Christmas Tree History

The History of the Christmas Tree
by CWI volunteer, Victoria Pakizer

The tradition of Christmas trees did not appear suddenly, but rather arrived gradually through a long line of traditions. The ancients hung evergreen boughs over doors and windows. They chose evergreens because they stayed green all year and it reminded them that the sun god would return. Egyptians worshipped the sun god, Ra. The Romans worshiped Saturn, the god of agriculture, and the special plant for the Scandinavian Viking’s sun god, Balder, was… you guessed it… an evergreen.

Germany started the tradition of decorating Christmas trees in the 16th century. Protestant reformer Martin Luther was walking home one night when he saw the stars shining through an evergreen tree. He found the scene so beautiful that he re-created it for his family by placing candles in an evergreen tree. Bet that was a nightmare for Smoky, the Bear, who must have been only a cub at the time.

America didn’t accept the Christmas tree right away. Even as late as the 1840s, many Americans rejected it because of the evergreen’s pagan roots. However, German colonies, such as Pennsylvania, continued the tradition.

The first recorded Christmas tree in public display was in the 1830s, and in 1846, a painting of the beloved Monarchs, Queen Victoria and Prince Albert, illustrated by the London News, showed the royal couple standing around a Christmas tree with their children. Their popularity influenced Europeans and Americans alike, who decided they wanted a tree as well.

Americans selected larger trees that stretched from the floor to the ceiling, while Europeans chose smaller trees, about four feet tall.

At first, people used food to decorate trees, such as apple and nut ornaments, and popcorn garlands. Homemade ornaments were also common before Germany introduced ornaments around the 1890’s. When electricity became common in households, people started decorating their trees with Christmas lights, and finally, publicly decorated trees became a tradition.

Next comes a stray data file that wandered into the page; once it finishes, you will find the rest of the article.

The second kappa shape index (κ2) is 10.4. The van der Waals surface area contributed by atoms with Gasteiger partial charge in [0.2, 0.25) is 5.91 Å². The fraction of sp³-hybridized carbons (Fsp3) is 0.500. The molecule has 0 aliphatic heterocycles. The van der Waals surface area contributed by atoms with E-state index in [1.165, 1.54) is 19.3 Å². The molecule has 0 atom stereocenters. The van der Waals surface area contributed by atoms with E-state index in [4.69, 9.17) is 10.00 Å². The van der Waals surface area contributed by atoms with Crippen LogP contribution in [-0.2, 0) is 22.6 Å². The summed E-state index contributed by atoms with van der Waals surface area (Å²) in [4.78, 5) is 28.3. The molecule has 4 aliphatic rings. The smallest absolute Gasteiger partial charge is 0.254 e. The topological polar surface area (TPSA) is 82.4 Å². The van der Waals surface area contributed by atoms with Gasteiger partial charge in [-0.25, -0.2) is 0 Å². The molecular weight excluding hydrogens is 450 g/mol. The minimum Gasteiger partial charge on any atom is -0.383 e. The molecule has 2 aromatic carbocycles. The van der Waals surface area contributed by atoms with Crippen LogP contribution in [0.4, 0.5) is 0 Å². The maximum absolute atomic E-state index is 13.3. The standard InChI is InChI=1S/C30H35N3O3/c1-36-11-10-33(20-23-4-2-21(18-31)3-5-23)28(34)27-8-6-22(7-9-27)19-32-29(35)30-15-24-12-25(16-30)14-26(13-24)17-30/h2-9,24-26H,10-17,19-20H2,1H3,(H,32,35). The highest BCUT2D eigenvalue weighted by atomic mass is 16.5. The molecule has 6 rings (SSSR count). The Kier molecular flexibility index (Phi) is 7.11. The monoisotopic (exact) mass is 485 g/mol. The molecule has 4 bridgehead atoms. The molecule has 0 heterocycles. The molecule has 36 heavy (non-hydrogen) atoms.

The Brits and Irish decorate their Christmas trees nearly the same as Americans. In Mexico, a pine tree is usually too expensive, so they use smaller artificial trees, a single branch of a copal tree, or even a shrub. Greenland has to import their trees, and in Guatemala, only children can open presents under the Christmas tree. Adults have to wait until the New Year.

Brazilians use cotton to resemble falling snow on evergreens and Swedes wait to decorate their trees a few days before Christmas. The Christmas tree is fairly new to Norway. The parents decorate the tree and the children wait to see it in full décor. The Spanish use Christmas to turn the tree trunk into a piñata. Children hit it with sticks to discover the hidden candies. They call this celebration Catalonia.

South Africa seldom uses Christmas trees, but they decorate windows with cotton wool and tinsel. Christmas lights are forbidden in Saudi Arabia, but a few rebels decorate trees within the privacy of their homes. The Philippines make their trees out of bamboo sticks covered in colorful paper and tassels. Chinese and Japanese don’t typically celebrate Christmas but on occasion you’ll find trees decorated with paper ornaments and lanterns.

What does all this have to do with writing? I don’t have a clue. Just a few Christmas facts for you to mull over. Maybe you can weave them into a Christmas story.

Creative Writing Institute takes this opportunity to herald the celebration of our King’s birthday with gifts and worship. Pass the gift of kindness on to others. We live in a hurting world.

Like this article? Please click like and rate it! And by the way… Merry Christmas!

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